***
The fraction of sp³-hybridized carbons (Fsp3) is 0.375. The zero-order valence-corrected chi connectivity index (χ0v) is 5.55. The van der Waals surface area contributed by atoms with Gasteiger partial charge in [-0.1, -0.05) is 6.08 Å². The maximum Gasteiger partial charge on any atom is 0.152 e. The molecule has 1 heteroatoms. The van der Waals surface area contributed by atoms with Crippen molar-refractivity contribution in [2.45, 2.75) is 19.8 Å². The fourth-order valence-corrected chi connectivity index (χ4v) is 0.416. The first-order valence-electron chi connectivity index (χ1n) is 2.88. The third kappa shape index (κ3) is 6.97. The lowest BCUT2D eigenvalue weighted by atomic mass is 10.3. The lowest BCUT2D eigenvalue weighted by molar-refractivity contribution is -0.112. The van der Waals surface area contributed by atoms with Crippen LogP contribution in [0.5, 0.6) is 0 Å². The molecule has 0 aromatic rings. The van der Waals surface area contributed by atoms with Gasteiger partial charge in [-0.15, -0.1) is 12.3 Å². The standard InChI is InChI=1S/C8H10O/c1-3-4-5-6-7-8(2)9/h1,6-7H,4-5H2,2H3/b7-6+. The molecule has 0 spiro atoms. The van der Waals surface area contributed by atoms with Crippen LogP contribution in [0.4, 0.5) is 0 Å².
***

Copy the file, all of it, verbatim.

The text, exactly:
The fraction of sp³-hybridized carbons (Fsp3) is 0.375. The zero-order valence-corrected chi connectivity index (χ0v) is 5.55. The van der Waals surface area contributed by atoms with Gasteiger partial charge in [-0.1, -0.05) is 6.08 Å². The maximum Gasteiger partial charge on any atom is 0.152 e. The molecule has 1 heteroatoms. The van der Waals surface area contributed by atoms with Crippen molar-refractivity contribution in [2.45, 2.75) is 19.8 Å². The fourth-order valence-corrected chi connectivity index (χ4v) is 0.416. The first-order valence-electron chi connectivity index (χ1n) is 2.88. The third kappa shape index (κ3) is 6.97. The lowest BCUT2D eigenvalue weighted by atomic mass is 10.3. The lowest BCUT2D eigenvalue weighted by molar-refractivity contribution is -0.112. The van der Waals surface area contributed by atoms with Crippen LogP contribution in [0.5, 0.6) is 0 Å². The molecule has 0 aromatic rings. The van der Waals surface area contributed by atoms with Gasteiger partial charge in [-0.15, -0.1) is 12.3 Å². The standard InChI is InChI=1S/C8H10O/c1-3-4-5-6-7-8(2)9/h1,6-7H,4-5H2,2H3/b7-6+. The molecule has 0 spiro atoms. The van der Waals surface area contributed by atoms with Crippen LogP contribution in [0.4, 0.5) is 0 Å².